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Amber Childres
713-292-0361

Girl Scouts of San Jacinto Council Takes Action in Swine Flu Prevention

HOUSTON (April 30, 2009) – The Girl Scouts of San Jacinto Council (GSSJC) is taking proactive measures to discourage the spread of the H1N1 flu strain, commonly known as swine flu. All Girl Scout Council-level events, programs and activities scheduled May 1 through May 11 have been cancelled or postponed until further notice.

These actions are purely preventive and were taken based on recommendations by the Center for Disease Control (CDC). To date there have been no confirmed cases of swine flu among members, volunteers or staff of the San Jacinto Council.

“The Girl Scouts’ primary concern is always the health and safety of the girls we serve,” says Mary Vitek, Chief Executive Officer of GSSJC. “Our Council is taking the necessary measures to prevent the spread of the virus, and ensure the safety of our members and the community at large. We will continue to carefully monitor this developing situation and will make adjustments as needed based on guidelines set by the CDC and local public health officials.”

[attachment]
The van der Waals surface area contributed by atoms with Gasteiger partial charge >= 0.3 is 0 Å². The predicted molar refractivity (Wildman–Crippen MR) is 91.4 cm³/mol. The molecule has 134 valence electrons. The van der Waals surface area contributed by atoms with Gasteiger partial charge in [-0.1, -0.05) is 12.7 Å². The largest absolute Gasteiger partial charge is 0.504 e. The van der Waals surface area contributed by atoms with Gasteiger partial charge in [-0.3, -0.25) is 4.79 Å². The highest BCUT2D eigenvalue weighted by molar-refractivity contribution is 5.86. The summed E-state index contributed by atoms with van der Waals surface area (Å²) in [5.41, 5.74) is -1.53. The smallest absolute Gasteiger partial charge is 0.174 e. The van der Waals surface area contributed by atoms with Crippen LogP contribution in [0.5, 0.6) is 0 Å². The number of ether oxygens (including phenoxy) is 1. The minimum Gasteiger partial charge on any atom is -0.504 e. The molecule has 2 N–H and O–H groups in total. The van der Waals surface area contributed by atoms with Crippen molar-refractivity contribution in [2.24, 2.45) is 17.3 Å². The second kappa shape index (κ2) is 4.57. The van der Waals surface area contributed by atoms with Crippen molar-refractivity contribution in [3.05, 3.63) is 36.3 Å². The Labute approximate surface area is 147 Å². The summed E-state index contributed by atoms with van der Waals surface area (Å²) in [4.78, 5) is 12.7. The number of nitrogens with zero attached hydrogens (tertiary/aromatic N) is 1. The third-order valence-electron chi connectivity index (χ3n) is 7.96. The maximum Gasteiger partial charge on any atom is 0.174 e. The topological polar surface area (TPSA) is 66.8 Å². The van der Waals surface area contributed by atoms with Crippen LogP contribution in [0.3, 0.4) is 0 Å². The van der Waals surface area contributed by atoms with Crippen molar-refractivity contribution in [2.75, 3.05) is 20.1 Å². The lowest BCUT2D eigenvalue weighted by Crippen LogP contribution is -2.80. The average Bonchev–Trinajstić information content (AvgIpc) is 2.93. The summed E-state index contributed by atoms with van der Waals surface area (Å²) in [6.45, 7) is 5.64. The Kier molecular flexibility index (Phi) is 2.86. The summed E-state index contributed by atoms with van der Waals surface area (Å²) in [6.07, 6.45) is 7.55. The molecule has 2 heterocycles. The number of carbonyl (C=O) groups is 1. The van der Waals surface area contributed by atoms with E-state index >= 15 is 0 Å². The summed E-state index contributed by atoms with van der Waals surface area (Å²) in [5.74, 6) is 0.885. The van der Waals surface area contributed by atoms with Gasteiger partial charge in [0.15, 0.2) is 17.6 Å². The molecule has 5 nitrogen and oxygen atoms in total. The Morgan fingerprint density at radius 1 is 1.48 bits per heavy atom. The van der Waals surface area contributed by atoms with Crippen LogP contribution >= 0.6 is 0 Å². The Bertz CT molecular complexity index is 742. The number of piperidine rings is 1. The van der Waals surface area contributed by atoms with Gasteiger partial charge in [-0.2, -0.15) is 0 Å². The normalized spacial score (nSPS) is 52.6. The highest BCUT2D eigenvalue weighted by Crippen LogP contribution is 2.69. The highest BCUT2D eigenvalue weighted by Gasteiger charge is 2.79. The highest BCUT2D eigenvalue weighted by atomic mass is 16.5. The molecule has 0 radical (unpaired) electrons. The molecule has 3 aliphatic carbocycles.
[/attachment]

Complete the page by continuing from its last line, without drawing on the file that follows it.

Girl Scouts of San Jacinto Council advises service unit leaders, troop leaders and other volunteers to cancel or postpone Girl Scout activities if a member of the troop has been exposed to the swine flu, is experiencing symptoms or currently attends a school that has been closed due to an outbreak.

Visit www.gssjc.org for updates and status information on specific programs, events and activities. In the meantime, visit www.pandemicflu.gov for recommendations on preventing the spread of the swine flu.

Girl Scouts of the USA is the world's preeminent organization for girls, with a membership of more than 3.7 million girls and adults. Girl Scouting builds girls of courage, confidence, and character, who make the world a better place. Chartered by GSUSA to provide Girl Scouting locally, Girl Scouts of San Jacinto Council is one of the largest Girl Scout councils in the country serving more than 65,000 girl members and 17,000 adults in 26 southeast Texas counties.